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Sun, Jan. 19

Mental health ties to moral health

Almost 30 years ago a mentor and friend, Dr. Karl Menninger, wrote a book titled "Whatever Became of Sin?" A major point of the book was that while the word "sin" has almost disappeared from our vocabulary, the sense of guilt remains in our hearts and minds.

Dr. Karl thought mental health and moral health were identical. He believed that recognizing the reality of sin offers to the struggling, suffering, anxious world a hope not of belated treatment but of prevention.

One of his primary reasons for writing the book was to enlist people to fight actively against the prevalent confusion and discouragement resulting from a psychic sickness engendered by what Arnold Toynbee called the "morality gap."

He closed this profound book with this sentence, "Yet, how is it, as Socrates wondered, that 'men know what is good, but do what is bad?'"

Thirty years after the publication of this book, I ponder the classic assumption that "men know what is good." I am unconvinced the majority of people do! (Which leads, of course, to my wondering whether guilt is as widespread as Dr. Karl believed it was).

One reason for my lack of confidence is, of course, the lessons we are receiving from those we, traditionally, have been taught to respect. Like former presidents. Ethically and morally Mr. Clinton's actions call into question Socrates' maxim. But he is not alone in provoking us to feel bewildered and confused about issues of right and wrong. Daily the media present evidence of moral and ethical bankruptcy.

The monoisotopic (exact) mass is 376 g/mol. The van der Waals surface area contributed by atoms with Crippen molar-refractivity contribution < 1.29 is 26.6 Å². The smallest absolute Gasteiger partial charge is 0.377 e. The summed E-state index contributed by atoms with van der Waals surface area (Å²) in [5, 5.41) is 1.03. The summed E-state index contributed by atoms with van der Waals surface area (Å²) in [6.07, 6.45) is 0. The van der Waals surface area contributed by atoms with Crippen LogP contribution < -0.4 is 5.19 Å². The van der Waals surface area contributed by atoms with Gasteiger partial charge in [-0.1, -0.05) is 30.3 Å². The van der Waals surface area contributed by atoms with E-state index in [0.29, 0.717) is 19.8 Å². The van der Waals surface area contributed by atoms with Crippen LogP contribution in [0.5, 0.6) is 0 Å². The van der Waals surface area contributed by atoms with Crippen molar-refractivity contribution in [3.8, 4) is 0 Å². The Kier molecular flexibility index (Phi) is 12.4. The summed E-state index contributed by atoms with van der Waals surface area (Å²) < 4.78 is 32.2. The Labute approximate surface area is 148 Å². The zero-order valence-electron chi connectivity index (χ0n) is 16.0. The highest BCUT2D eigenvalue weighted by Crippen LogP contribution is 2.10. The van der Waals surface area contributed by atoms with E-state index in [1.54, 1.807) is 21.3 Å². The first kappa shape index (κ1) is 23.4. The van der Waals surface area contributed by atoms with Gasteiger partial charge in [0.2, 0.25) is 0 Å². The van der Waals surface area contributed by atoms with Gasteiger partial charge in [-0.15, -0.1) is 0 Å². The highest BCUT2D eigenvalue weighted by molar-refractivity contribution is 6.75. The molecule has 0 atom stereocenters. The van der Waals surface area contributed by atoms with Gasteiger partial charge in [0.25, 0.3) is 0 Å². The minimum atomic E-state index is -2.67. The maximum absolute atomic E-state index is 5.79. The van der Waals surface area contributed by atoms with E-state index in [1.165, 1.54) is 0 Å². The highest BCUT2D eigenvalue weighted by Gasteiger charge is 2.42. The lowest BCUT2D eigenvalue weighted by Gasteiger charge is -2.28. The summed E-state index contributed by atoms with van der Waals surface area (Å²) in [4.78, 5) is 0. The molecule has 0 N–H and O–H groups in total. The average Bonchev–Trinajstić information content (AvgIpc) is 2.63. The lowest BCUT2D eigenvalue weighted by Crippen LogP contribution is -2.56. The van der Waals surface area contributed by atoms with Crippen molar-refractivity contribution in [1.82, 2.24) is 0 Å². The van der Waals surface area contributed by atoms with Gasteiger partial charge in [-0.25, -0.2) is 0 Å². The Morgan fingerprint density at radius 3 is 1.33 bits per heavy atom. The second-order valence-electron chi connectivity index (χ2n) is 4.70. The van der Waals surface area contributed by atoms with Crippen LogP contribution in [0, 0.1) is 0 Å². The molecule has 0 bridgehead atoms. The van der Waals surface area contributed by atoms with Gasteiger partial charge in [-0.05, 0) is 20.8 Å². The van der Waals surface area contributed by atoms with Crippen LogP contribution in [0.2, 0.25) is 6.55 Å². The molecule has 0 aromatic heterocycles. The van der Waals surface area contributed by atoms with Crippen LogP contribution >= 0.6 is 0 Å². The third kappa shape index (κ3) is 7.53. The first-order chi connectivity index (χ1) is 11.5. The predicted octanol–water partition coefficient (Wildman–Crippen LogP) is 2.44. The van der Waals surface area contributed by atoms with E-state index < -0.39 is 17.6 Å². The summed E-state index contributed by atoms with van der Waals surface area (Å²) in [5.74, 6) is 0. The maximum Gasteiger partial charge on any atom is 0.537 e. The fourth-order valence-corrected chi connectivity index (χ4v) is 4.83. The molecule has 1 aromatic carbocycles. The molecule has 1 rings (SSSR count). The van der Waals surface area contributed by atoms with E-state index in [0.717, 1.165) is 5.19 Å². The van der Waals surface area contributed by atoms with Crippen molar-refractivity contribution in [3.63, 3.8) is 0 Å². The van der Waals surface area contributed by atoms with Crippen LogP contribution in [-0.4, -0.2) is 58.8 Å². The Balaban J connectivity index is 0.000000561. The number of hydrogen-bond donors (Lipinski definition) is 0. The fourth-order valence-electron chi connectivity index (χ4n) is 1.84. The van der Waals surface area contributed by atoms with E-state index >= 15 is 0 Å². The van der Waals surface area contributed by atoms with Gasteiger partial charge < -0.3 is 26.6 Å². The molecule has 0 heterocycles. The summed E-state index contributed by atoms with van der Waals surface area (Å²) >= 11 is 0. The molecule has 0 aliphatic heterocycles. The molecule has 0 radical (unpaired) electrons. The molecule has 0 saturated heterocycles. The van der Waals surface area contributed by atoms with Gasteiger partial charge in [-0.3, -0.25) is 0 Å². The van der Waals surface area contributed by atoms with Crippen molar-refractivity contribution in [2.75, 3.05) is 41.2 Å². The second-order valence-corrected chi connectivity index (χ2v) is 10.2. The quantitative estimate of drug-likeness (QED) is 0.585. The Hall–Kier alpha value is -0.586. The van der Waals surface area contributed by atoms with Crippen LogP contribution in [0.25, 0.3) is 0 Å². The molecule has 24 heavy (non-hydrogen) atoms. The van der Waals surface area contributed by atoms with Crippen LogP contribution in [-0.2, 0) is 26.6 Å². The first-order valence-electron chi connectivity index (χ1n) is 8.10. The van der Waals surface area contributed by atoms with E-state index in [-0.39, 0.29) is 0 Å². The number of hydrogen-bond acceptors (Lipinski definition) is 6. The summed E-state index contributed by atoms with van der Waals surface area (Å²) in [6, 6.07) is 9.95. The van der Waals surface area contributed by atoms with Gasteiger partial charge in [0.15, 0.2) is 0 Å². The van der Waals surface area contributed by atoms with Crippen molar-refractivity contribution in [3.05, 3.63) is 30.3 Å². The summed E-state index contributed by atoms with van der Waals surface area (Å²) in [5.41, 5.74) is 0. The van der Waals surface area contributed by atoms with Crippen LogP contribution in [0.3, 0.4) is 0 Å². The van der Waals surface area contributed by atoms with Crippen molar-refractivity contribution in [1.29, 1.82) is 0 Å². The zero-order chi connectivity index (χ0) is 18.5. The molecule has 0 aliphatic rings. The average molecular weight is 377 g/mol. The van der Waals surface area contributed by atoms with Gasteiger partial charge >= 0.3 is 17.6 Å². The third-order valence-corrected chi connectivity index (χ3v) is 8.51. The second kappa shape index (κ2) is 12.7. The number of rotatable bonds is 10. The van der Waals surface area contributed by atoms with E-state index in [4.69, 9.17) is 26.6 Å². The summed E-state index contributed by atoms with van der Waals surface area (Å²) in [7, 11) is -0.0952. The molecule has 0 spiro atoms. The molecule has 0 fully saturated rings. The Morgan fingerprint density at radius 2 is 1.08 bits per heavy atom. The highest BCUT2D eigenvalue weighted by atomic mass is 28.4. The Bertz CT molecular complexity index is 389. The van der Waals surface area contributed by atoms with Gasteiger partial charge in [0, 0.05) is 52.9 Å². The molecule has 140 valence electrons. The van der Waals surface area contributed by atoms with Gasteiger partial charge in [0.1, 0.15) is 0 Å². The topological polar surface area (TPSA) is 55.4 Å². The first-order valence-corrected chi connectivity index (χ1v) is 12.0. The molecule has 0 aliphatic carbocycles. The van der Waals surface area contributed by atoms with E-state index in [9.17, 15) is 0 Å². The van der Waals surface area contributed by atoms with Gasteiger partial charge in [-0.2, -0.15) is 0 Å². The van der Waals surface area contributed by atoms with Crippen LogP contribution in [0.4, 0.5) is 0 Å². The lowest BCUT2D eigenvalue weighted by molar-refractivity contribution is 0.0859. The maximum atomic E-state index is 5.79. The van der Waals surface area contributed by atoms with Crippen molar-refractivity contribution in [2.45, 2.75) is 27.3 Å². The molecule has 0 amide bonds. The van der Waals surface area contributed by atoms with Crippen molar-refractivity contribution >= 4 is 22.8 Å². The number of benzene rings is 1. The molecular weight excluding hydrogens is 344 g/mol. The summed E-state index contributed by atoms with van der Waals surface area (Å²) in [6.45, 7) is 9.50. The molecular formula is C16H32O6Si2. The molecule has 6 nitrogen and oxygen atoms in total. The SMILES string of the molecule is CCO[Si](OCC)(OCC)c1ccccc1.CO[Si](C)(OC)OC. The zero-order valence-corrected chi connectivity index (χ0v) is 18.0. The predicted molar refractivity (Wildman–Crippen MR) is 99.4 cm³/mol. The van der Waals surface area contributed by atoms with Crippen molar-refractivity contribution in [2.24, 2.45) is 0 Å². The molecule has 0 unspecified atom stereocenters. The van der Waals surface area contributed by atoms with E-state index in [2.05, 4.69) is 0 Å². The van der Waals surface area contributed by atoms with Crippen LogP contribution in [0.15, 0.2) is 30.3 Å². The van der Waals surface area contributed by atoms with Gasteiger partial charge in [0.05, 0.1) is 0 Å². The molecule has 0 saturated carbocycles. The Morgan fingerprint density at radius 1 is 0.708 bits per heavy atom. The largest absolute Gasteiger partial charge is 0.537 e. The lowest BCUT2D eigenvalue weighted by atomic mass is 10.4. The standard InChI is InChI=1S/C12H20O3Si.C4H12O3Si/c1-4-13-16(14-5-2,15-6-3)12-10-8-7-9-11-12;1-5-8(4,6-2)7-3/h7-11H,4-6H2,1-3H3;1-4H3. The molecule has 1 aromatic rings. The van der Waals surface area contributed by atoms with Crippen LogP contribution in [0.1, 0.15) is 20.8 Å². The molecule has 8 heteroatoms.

One central question is whether the young are learning values that differentiate right from wrong. Obviously, many are receiving such instruction. But are they the majority? I can't answer this question.

But I do know that a number of astute societal observers are very concerned about the global breakdown in ethics and morality. They are worried about a meltdown of the core moral values by which people live. And if they're concerned, so should we be.

Underlying concern about a breakdown in moral and ethical values is the critical matter of survival. This is a significant issue as we begin the new millennium – creating a moral future that enables humanity to develop a sustainable 21st century.

A starting point of exploration might be to ask whether the ethics and morality of the 20th century are appropriate for the new century.

From my readings of world leaders and societal critics, the answer is a resounding "no."

There is considerable agreement that the world's ethical and moral barometer is falling – and the consequences of this are grave. We are heading toward a moral recession, we are told.

In other words, the moral and ethical problems of the past millennium may well become the disasters of the new one.

More on this topic in the next two columns.

(Ron Barnes is a longtime Prescott resident and a semi-retired educator and businessman.)

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